The Coalition's war on cash is suspiciously totalitarian

May 14, 2018

A research fellow at the Institute of Public Affairs has backed senator Cory Bernardi's concerns about the budget-night announcement that the Coalition will outlaw large cash payments.

In its Budget, the Coalition have declared that any cash payment over $10,000 will be automatically illegal. The measure is said to be designed to target the 'black economy' - largely, transactions designed to avoid paying tax.

The Australian Financial Review newspaper reported late last week that the cash payment ban could be set at a lower limit after further consultation. This lent credence to Senator Bernardi's warning that the government would soon move the scale downwards to - ultimately - ban cash payments altogether. Every step in this direction, he warned, threatened Australians' privacy.

Writing in the Fairfax press today including the Sydney Morning Herald, IPA research fellow Matthew Lesh echoed Senator Bernardi's concerns, warning that the move was a step towards totalitarianism.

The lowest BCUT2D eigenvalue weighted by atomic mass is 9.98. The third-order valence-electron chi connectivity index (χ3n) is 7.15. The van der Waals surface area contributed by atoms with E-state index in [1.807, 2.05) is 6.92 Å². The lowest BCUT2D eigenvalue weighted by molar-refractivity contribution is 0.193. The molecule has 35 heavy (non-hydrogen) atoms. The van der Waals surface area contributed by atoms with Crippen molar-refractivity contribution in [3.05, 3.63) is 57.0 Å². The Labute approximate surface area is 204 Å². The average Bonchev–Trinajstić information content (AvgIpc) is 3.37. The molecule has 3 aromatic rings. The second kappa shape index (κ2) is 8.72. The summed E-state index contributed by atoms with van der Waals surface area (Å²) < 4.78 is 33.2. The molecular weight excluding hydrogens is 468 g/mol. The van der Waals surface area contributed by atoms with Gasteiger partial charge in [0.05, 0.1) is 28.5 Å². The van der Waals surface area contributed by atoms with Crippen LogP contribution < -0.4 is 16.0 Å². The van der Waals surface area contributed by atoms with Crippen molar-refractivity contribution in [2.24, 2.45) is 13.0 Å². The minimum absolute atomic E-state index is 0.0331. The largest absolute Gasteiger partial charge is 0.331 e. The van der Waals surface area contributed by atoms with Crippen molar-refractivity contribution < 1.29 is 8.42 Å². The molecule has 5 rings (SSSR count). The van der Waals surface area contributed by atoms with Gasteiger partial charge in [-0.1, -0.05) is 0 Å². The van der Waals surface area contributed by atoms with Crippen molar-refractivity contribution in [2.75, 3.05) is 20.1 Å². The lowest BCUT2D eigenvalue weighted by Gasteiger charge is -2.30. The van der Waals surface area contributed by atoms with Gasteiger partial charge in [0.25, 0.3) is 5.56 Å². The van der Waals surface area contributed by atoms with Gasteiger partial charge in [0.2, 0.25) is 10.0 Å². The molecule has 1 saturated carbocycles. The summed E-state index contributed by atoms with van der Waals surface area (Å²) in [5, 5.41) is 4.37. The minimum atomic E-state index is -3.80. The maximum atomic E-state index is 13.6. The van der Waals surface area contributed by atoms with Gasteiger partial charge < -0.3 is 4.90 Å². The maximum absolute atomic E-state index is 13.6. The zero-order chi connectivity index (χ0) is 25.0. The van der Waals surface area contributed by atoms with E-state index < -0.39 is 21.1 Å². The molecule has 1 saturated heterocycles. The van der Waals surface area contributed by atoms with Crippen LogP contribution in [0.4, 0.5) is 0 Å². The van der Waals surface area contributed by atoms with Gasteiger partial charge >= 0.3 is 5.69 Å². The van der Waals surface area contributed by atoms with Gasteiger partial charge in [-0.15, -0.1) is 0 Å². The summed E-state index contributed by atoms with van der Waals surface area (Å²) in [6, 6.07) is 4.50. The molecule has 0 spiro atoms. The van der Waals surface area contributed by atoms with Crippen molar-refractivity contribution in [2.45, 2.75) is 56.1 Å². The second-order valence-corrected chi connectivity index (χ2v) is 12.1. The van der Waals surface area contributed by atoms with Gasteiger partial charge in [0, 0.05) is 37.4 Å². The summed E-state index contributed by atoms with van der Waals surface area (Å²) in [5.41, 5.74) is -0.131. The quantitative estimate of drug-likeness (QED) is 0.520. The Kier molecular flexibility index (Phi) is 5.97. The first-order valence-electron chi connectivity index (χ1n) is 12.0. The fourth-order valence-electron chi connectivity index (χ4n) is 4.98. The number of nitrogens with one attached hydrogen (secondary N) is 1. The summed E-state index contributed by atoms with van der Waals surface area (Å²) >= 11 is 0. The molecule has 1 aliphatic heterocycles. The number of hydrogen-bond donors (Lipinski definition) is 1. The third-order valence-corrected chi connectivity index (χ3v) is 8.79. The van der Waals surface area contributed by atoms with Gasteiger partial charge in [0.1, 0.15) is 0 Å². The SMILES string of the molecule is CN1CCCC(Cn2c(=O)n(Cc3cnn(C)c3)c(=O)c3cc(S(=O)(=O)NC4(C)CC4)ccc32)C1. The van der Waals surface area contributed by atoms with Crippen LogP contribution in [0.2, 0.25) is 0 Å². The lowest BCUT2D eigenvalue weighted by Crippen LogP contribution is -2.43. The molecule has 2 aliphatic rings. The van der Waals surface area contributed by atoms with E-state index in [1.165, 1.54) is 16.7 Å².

Lesh warned: "The intention of the cash ban is to create an accessible digital record of transactions that government can monitor. This establishes a creepy precedent, foreshadowing a future in which you are only allowed to make purchases that Big Brother can watch. If the government should be able to track our transactions why stop at $10,000? Why not $5000? Why not, as some commentators have proposed, $0?"

Lesh goes on to envision a cashless society with little or no privacy. "In the long-run, a cashless society would immensely empower the state, which could use our spending habits to reward and punish certain behaviour, or introduce taxes on savings. Imagine a future in which because you spend "too much" on unhealthy food, the government charges you higher taxes; or because you don't have a gym membership you have to pay a higher Medicare surcharge."

The IPA advocates - as does Australian Conservatives - that lower taxes will result in a smaller 'black' economy, as lower taxes diminish the incentives to avoid high taxes. Lesh writes "Countries with higher taxes and more regulation are plagued by a larger black economy and corruption."

To read the full opinion piece, click here

To see Senator Bernardi's comments on Budget Night on the Sky News Australia channel, watch below.

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